|Location||KwaZulu-Natal, South Africa|
|Total height||948 m (3,110 ft)|
|Number of drops||5|
|Longest drop||411 m (1,348 ft)|
|World height ranking||2|
Tugela Falls is accepted as the world's second highest waterfall (though, as per point below, there is a debate that it is possibly the tallest waterfall in the world, rather than the Angel Falls). The total drop in five free-leaping falls is 948 m (3,110 ft). They are located in the Drakensberg (Dragon's Mountains) in the Royal Natal National Park in KwaZulu-Natal Province, Republic of South Africa. They are easily viewed after a heavy rain from the main travel road into the park, glistening from the reflection of the late afternoon sun. The source of the Tugela River (Zulu for 'sudden') is the Mont-Aux-Sources plateau which extends several kilometers beyond The Amphitheatre escarpment from which the falls drop. There is an undeveloped camp site and mountain hut immediately above the falls.
There are two trails to the Tugela Falls. The most spectacular trail is to the top of Mount-Aux-Sources, which starts at the Sentinel car park (through Phuthaditjhaba on the R57, approximately 2hrs drive from Royal Natal National Park via the R74, 90 minutes from Harrismith via the R712, or 80 minutes from Golden Gate Highlands National Park). From here it is a relatively easy climb to the top of the Amphitheatre, however it does take about 4.5 to 8 hours round trip depending on fitness level. Access to the summit is via two chain ladders. This is the only day hiking trail which leads to the top of the Drakensberg escarpment. Another trail to the foot of the Tugela Falls starts at Royal Natal National Park. The easy 7 km (4.3 mi) gradient up the Tugela Gorge winds though indigenous forests. The last part of the hike to the Tugela Falls is a boulder hop. A little chain ladder leads over the final stretch for a view of the falls rushing down the amphitheater in a series of five cascades.
There is a compelling argument that the Tugela Falls is the tallest waterfall in the world, rather than the more commonly cited Angel Falls. This argument is based on two likely inaccuracies regarding presumed heights of the respective falls.
Firstly, many now believe the Angel Falls is not as tall as was initially surveyed by American Journalist Ruth Robertson in 1949. The quoted figure of 979m corresponds almost precisely with the difference in altitude between the beginning of the falls, and the level of the Rio Churun (Churun River) roughly two kilometers away from the base of the cliff of the Auyan Tepui, and one mile further than the last part along the stretch of river that could possibly be considered a ‘waterfall’. Even on highly detailed topographic maps, Google Earth etc., it is difficult to see how a figure of 979m can be valid.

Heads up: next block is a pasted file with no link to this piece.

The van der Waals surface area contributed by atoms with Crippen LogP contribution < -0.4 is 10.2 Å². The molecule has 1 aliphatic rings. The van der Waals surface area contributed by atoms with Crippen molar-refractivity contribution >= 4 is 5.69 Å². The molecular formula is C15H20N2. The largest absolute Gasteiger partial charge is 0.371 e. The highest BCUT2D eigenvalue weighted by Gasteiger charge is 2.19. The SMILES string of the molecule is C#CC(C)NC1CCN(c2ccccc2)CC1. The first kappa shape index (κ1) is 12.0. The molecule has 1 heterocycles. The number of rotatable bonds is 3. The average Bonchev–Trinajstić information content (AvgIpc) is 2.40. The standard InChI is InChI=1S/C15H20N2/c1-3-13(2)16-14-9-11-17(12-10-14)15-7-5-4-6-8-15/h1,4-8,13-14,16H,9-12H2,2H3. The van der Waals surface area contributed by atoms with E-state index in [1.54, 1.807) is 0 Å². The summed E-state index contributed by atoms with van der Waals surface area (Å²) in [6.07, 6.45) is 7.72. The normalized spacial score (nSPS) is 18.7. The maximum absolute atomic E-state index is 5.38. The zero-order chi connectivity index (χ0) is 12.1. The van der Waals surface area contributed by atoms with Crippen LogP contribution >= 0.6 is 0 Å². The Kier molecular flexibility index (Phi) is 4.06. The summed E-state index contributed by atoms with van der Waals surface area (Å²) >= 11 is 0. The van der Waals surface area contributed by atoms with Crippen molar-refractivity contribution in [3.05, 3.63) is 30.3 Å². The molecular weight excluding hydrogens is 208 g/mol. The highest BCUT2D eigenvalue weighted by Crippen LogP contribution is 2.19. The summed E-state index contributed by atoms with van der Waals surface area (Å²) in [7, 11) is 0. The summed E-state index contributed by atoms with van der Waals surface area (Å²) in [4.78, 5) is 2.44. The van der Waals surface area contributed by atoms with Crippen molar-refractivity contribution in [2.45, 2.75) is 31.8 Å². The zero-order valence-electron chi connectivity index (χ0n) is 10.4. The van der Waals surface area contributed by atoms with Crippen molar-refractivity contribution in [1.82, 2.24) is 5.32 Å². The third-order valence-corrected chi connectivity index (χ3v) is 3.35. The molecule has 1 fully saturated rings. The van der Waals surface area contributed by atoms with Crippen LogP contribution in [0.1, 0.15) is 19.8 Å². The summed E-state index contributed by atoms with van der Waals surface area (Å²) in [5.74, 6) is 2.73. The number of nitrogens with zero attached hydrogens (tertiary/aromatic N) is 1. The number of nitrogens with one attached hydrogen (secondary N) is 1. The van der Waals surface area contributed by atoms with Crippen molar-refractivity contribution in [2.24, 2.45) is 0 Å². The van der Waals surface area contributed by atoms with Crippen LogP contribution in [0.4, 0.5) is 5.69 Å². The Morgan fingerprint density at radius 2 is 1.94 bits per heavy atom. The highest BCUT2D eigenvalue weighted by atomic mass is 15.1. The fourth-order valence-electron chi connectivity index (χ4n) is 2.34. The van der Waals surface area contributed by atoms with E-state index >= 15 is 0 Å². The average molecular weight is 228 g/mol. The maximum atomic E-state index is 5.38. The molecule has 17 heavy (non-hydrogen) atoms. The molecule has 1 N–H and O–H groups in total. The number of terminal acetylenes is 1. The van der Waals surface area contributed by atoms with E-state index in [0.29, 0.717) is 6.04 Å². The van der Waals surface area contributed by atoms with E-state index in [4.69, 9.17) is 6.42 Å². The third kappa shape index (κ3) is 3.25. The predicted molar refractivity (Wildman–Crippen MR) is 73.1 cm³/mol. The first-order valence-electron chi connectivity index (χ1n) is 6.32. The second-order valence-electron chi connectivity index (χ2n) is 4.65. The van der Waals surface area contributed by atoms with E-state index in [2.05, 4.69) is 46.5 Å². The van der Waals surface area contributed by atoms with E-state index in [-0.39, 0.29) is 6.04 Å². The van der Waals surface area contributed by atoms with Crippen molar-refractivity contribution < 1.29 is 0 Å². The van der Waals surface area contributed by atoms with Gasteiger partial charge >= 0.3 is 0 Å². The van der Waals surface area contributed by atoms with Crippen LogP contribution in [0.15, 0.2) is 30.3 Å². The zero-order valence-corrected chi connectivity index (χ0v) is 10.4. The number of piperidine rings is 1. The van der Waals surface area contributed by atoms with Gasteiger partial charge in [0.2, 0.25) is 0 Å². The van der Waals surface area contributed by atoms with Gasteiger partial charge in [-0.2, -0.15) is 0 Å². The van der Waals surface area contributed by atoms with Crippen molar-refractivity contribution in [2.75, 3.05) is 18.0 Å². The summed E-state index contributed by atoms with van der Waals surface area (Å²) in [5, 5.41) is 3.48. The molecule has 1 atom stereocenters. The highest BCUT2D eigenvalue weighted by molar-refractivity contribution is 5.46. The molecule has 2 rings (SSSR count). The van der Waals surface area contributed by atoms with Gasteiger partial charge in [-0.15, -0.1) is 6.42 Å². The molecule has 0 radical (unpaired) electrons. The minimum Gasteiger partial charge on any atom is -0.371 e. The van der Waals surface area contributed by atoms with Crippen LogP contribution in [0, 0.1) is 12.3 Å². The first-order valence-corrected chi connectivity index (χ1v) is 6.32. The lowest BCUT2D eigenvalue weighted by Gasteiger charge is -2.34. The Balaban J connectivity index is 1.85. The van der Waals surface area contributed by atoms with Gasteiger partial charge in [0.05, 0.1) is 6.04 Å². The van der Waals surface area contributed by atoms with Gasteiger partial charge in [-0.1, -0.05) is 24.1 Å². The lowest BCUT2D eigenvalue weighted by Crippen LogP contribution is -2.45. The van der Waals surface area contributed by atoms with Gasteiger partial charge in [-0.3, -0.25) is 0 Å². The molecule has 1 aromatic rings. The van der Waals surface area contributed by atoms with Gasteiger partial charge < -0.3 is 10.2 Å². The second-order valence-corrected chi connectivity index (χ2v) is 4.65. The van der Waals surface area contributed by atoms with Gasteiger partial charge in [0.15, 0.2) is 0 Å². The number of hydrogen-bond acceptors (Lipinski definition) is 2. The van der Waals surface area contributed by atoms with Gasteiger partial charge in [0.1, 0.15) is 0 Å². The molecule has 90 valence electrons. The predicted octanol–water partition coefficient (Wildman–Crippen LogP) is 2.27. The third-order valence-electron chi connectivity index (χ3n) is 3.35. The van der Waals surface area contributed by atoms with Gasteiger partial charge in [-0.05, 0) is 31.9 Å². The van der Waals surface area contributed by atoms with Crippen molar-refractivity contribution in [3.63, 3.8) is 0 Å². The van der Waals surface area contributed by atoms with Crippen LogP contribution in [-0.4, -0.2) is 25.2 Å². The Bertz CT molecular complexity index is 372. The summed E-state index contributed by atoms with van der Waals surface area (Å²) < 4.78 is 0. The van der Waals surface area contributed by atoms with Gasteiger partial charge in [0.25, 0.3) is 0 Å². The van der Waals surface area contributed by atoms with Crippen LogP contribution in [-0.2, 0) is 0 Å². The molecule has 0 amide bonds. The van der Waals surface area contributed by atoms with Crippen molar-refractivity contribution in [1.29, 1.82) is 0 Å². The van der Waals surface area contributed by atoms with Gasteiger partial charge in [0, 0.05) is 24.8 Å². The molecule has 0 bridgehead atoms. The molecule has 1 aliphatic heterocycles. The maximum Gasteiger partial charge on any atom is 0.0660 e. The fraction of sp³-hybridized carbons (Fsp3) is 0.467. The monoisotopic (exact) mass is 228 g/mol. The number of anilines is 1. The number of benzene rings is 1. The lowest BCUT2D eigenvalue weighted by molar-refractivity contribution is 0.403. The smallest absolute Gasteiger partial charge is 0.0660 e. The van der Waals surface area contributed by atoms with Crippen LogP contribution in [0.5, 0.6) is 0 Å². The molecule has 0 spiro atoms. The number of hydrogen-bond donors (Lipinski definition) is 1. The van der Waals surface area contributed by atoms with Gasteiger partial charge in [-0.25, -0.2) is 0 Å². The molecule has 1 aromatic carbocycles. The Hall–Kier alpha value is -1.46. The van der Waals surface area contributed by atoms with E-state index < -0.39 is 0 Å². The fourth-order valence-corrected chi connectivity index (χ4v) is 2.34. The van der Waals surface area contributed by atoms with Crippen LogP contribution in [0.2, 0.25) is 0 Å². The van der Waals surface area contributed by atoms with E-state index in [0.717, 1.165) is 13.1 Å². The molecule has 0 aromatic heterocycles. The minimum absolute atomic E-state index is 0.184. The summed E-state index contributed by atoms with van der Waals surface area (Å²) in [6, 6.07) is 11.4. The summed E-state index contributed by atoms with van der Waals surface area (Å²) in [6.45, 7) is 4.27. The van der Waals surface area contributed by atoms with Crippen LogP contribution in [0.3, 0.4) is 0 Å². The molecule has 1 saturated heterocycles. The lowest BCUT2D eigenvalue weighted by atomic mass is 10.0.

The Angel falls are often regarded as starting at 1500m altitude, falling 807m (2648 feet), then cascading for approximately 400m with relatively little altitude loss, before a final fall of 30m below the Talus Rapids, near the famous viewpoint known as Mirador Laime. After this the river flows with very little altitude loss, with nothing approaching a waterfall or even cascade. However, the altitude of Mirador Laime is usually stated as around 2300 feet, which would suggest that Salto Angel may only be 807m in total height.
Secondly, topographical recordings and maps demonstrate that the Tugela may be much taller than is usually stated. If given the same grace as the Angel Falls, and an area of cascades culminating in a waterfall is allowed into the height estimation, Tugela’s height is significantly greater than the typically cited 948m. Much as with Angel Falls, there is a waterfall less than 400m further than the base of the Amphitheatre cliff (co-ordinates 28°44’54.41” S 28°54’26.38” E) at an altitude of between 1980m and 1960m Above Sea Level. Considering both this and that the Tugela begins falling at an altitude of 2972m, if one were to apply the same measuring criterion as used for Salto Angel, Tugela’s height is more accurately recorded as between 992m and 1012m.
This is actually conservative. Further deepening the debate, less substantial but still significant waterfalls occur throughout the course of the Tugela, several within a mile of the Amphitheatre cliff base and following on significantly steep cascades. If counted, this would further increase Tugela’s stated height by several hundred additional feet.
Angel Falls, however, is almost universally regarded as having the tallest single drop of any waterfall in the world (Tugela Falls, even though likely the tallest waterfall on Earth, is multi-tiered, and the tallest of its tiers is 411m (1348 feet)). Even this height has some debate, however, as a Botanical Survey listed the highest drop’s height as 738m (2 421 feet), narrowly taller than Kjeragfossen, at 715m (2345 feet), rather than the usually cited 807m (2648 feet).
- "World's tallest waterfalls by total overall height". World Waterfall Database. Retrieved 20 February 2013.
- Tugela Falls, Drakensberg Tourism